My Hanukkah celebration isn't complete without latkes, aka potato pancakes, and I am looking forward to cooking some this year. Since the main ingredient in latkes is potatoes, the dish lends itself to being vegan. Apple sauce and nondairy sour cream make great toppings. Try out this easy latke recipe:
Vegan Potato Latkes
3 lbs. peeled baking potatoes
1 yellow onion, finely chopped
Egg replacer equivalent of 2 eggs
1/4 tsp. pepper
4 Tbsp. unbleached flour
Canola oil for frying
  • Grate the potatoes and squeeze out the moisture. In a large mixing bowl, combine the potatoes with all the remaining ingredients except the oil.
  • Heat 1/4 cup of the oil in a large skillet. Place 3 tablespoonfuls of the potato mixture into the skillet for each latke. Use a spatula to flatten the mixture to form the latke. Fry over medium heat for approximately 4 minutes per side, or until golden brown.
  • Drain on paper towels and serve hot with apple sauce and nondairy sour cream.
Makes 6 to 8 servings
Happy Hanukkah! What vegan dishes will be part of your celebration this year?


Egg Replacements

There are plenty of egg substitutes available for baking or preparing a dish that calls for eggs. Ener-G Egg Replacer is a reliable egg substitute for use in baking. It is available at health food stores and most grocery stores.
Tofu: Tofu is great for egg substitutions in recipes that call for a lot of eggs, like quiches or custards. To replace one egg in a recipe, purée 1/4 cup soft tofu. It is important to keep in mind that although tofu doesn't fluff up like eggs, it does create a texture that is perfect for "eggy" dishes.
Tofu is also a great substitute for eggs in eggless egg salad and breakfast scrambles.
In Desserts and Sweet, Baked Goods: Try substituting one banana or 1/4 cup applesauce for each egg called for in a recipe for sweet, baked desserts. These will add some flavor to the recipe, so make sure bananas or apples are compatible with the other flavors in the dessert.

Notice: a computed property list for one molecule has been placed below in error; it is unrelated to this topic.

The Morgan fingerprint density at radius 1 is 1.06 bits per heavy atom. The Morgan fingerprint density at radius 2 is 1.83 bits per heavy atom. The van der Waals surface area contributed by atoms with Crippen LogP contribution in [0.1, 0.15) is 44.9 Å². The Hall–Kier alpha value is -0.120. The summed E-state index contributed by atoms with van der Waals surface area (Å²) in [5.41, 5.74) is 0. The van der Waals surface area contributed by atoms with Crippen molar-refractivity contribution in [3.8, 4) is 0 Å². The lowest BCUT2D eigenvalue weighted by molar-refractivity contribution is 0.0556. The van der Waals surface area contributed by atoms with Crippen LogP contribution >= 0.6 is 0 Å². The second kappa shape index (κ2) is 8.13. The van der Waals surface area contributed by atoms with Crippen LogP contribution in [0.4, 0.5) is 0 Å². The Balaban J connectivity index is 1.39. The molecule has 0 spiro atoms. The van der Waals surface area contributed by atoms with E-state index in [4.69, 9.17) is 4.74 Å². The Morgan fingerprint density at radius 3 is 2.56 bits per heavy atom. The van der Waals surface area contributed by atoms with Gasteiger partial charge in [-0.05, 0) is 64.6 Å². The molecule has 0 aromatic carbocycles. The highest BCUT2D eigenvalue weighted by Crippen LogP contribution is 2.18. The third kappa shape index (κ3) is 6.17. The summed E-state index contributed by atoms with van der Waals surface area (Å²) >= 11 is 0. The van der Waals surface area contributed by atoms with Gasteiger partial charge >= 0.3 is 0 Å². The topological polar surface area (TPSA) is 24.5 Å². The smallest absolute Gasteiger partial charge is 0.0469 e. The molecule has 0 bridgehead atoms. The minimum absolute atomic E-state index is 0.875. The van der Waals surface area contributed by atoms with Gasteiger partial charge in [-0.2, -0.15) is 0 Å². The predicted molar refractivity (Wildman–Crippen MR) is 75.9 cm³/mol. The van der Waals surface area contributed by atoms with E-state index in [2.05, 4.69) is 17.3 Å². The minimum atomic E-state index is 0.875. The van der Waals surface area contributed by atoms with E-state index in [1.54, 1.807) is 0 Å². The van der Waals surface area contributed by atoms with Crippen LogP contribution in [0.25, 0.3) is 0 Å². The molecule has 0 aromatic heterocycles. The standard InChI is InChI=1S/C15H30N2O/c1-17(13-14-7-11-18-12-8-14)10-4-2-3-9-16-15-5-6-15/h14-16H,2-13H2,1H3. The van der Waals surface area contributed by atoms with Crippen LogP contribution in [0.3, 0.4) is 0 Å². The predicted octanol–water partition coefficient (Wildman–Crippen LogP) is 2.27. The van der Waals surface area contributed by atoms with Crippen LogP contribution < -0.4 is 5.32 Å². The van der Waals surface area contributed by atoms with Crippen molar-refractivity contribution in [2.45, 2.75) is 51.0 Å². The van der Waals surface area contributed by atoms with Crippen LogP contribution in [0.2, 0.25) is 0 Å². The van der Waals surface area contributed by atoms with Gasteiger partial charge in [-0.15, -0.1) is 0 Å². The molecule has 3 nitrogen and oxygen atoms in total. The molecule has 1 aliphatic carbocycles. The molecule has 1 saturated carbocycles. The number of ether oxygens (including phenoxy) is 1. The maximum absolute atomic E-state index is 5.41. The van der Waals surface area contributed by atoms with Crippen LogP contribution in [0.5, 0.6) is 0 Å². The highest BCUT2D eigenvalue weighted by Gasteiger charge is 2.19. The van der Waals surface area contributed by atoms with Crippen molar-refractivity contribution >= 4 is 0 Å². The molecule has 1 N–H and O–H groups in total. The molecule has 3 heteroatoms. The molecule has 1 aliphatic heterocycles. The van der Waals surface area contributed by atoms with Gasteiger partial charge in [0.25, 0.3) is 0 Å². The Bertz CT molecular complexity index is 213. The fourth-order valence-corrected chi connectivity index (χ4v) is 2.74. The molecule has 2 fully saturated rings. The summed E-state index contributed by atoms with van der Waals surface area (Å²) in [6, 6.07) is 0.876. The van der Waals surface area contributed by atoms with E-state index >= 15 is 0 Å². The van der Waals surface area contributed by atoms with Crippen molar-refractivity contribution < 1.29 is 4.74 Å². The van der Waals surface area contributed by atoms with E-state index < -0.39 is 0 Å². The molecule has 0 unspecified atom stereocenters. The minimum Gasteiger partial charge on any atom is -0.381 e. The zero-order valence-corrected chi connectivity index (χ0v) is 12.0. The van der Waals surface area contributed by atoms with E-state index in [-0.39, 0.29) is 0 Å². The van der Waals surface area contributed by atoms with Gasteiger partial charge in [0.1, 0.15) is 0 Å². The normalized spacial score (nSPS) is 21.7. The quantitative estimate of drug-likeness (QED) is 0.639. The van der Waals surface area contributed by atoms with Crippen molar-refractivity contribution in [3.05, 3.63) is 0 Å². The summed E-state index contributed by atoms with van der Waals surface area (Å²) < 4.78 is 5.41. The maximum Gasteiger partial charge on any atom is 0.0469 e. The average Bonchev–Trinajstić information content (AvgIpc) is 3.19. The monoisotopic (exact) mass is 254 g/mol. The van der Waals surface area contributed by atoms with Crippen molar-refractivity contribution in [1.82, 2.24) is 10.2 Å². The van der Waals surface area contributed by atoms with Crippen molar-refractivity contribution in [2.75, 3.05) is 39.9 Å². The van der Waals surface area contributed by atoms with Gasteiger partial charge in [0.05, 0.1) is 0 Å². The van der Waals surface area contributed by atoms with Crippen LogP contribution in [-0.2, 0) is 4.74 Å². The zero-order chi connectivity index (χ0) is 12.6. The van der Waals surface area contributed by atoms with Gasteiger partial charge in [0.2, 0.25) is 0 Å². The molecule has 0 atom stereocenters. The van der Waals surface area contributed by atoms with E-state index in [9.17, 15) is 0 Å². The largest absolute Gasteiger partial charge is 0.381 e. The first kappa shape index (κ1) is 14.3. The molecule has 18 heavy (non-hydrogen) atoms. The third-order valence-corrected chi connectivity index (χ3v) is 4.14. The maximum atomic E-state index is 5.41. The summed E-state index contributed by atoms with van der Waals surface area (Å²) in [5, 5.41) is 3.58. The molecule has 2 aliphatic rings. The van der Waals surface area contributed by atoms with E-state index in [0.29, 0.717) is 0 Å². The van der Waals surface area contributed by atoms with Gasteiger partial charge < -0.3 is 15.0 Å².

Other Egg Replacement Options
• 1 egg = 2 Tbsp. potato starch
• 1 egg = 1/4 cup mashed potatoes
• 1 egg = 1/4 cup canned pumpkin or squash
• 1 egg = 1/4 cup puréed prunes
• 1 egg = 2 Tbsp. water + 1 Tbsp. oil + 2 tsp. baking powder
• 1 egg = 1 Tbsp. ground flax seed simmered in 3 Tbsp. water
• 1 egg white = 1 Tbsp. plain agar powder dissolved in 1 Tbsp. water, whipped, chilled, and whipped again
Egg Replacement Tips
• If a recipe calls for three or more eggs, it is important to choose a replacer that will perform the same function (i.e., binding or leavening).
• Trying to replicate airy baked goods that call for a lot of eggs, such as angel food cake, can be very difficult. Instead, look for a recipe with a similar taste but fewer eggs, which will be easier to replicate.
• When adding tofu to a recipe as an egg replacer, be sure to purée it first to avoid chunks in the finished product.
• Be sure to use plain tofu, not seasoned or baked, as a replacer.
• Powdered egg replacers cannot be used to create egg recipes such as scrambles or omelets. Tofu is the perfect substitute for eggs in these applications.
• If you want a lighter texture and you're using fruit purées as an egg substitute, add an extra 1/2 tsp. baking powder. Fruit purées tend to make the final product denser than the original recipe.
• If you're looking for an egg replacer that binds, try adding 2 to 3 Tbsp. of any of the following for each egg: tomato paste, potato starch, arrowroot powder, whole wheat flour, mashed potatoes, mashed sweet potatoes, instant potato flakes, or 1/4 cup tofu puréed with 1 Tbsp. flour.

Don't forget to check out our vegan shopping guide and delicious recipes.